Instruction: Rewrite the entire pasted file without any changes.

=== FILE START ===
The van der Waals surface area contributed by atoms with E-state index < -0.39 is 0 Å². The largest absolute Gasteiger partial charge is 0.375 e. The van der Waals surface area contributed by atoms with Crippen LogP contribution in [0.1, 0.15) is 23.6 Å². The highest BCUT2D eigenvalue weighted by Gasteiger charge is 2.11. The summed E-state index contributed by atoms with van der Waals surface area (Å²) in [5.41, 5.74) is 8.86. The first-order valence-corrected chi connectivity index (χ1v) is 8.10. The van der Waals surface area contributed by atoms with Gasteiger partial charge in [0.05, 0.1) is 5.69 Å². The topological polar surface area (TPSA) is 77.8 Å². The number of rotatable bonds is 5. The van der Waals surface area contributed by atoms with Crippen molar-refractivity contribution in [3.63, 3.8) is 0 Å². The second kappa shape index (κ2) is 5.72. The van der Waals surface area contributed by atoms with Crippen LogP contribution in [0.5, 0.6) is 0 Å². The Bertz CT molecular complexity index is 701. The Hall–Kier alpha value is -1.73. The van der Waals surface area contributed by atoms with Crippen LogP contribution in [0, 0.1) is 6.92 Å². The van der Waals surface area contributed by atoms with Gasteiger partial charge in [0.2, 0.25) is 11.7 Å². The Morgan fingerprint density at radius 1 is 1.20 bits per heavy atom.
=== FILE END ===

The van der Waals surface area contributed by atoms with E-state index < -0.39 is 0 Å². The largest absolute Gasteiger partial charge is 0.375 e. The van der Waals surface area contributed by atoms with Crippen LogP contribution in [0.1, 0.15) is 23.6 Å². The highest BCUT2D eigenvalue weighted by Gasteiger charge is 2.11. The summed E-state index contributed by atoms with van der Waals surface area (Å²) in [5.41, 5.74) is 8.86. The first-order valence-corrected chi connectivity index (χ1v) is 8.10. The van der Waals surface area contributed by atoms with Gasteiger partial charge in [0.05, 0.1) is 5.69 Å². The topological polar surface area (TPSA) is 77.8 Å². The number of rotatable bonds is 5. The van der Waals surface area contributed by atoms with Crippen molar-refractivity contribution in [3.63, 3.8) is 0 Å². The second kappa shape index (κ2) is 5.72. The van der Waals surface area contributed by atoms with Crippen LogP contribution in [0.5, 0.6) is 0 Å². The Bertz CT molecular complexity index is 701. The Hall–Kier alpha value is -1.73. The van der Waals surface area contributed by atoms with Crippen LogP contribution in [0, 0.1) is 6.92 Å². The van der Waals surface area contributed by atoms with Gasteiger partial charge in [0.2, 0.25) is 11.7 Å². The Morgan fingerprint density at radius 1 is 1.20 bits per heavy atom.